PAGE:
Mumbai terror attack mastermind and chief of banned militant outfit Jamaat-ud-Dawa, Hafiz Saeed recently shot to headlines following his arrest and his subsequent proposal to rename his outfit, Jamaat-ud-Daawa.
While the motive pointed out at that time was varied and unconvincing, reports now suggest that the militant may be silently moving to register his group as a political party in the Muslim-majority nation.
According to a media report, the move is aimed at preventing militants of the outfit from joining other notorious terror organisations including Islamic State (ISIS).
A report, prepared by James M Dorsey of the S Rajaratnam School of International Studies and Azaz Syed, a prominent Pakistani journalist, claims that the idea behind converting the JuD into a political party has been in the news for some years in the country.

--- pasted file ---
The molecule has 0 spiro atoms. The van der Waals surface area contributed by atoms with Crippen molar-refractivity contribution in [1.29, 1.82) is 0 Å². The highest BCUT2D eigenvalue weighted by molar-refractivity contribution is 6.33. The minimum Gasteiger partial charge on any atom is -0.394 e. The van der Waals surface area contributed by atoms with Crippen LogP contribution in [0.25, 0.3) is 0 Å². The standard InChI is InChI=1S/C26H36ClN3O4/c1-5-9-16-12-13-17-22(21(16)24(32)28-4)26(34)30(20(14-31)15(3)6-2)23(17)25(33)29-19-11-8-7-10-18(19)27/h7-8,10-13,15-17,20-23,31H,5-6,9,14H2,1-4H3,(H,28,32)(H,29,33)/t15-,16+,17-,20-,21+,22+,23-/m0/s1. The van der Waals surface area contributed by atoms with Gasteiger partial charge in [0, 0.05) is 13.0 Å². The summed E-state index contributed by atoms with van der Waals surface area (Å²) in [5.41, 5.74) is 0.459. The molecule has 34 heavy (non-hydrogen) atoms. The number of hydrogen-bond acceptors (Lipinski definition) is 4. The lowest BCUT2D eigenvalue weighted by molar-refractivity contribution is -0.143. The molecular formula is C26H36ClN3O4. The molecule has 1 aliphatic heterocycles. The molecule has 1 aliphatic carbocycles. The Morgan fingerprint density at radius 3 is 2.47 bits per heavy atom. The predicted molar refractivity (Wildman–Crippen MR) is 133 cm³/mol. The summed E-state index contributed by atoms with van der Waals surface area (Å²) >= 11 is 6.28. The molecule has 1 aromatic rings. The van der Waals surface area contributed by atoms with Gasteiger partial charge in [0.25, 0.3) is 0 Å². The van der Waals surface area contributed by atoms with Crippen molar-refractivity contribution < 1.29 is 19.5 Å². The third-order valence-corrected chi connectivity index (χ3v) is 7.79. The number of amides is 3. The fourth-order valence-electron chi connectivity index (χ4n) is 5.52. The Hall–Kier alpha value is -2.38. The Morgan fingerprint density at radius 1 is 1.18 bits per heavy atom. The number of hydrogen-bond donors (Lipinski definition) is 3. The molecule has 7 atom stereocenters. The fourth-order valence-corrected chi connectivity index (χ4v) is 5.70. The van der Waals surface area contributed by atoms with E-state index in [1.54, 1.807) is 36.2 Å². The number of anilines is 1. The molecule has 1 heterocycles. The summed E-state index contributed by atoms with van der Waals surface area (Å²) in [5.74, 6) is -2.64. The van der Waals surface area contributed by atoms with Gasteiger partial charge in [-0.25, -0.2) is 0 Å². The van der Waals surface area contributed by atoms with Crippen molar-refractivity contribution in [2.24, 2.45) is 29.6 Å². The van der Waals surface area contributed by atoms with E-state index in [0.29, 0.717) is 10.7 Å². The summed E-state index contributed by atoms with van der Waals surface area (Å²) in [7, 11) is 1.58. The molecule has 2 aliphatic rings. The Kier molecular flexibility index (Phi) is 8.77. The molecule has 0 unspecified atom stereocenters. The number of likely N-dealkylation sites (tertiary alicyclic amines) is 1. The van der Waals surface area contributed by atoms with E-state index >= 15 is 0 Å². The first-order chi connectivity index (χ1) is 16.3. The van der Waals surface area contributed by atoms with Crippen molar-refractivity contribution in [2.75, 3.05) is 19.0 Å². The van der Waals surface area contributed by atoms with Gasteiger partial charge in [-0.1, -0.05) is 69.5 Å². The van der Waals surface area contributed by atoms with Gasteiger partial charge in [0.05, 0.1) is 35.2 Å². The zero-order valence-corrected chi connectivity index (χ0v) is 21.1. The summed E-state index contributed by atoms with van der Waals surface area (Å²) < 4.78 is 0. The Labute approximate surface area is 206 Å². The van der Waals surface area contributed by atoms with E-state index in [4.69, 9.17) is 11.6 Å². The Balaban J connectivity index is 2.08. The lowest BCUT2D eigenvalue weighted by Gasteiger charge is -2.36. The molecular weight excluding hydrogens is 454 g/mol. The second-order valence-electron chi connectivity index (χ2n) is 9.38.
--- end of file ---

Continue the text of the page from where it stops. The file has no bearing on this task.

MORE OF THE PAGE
"JuD sources said its transition to a political party was in part designed to stop cadres from joining the Islamic State (IS). Nearly 500 JuD activists had left the group to join more militant organisations, including the IS. The defections often occurred after the Pakistani military launches operations against militants in areas such as South Waziristan," said the report.
The development comes few days after reports claimed that Saeed has renamed his group as 'Tehreek Azadi Jammu and Kashmir'. Saeed was on January 30 put under house arrest by the Pakistani authorities following pressure from the US.
Saeed is a major irritant in the already strained relationship between India and Pakistan. He is actively involved in spewing venom against New Delhi. He has claimed that the JuD was a humanitarian charity organisation. The JuD has been blacklisted by the US, which had described it as a foreign terrorist organisation.
In 2012, the US placed a USD 10 million (Rs 66 crore) bounty for information leading to the arrest and conviction of Saeed, who is also the founder of the terror group Lashkar-e-Taiba.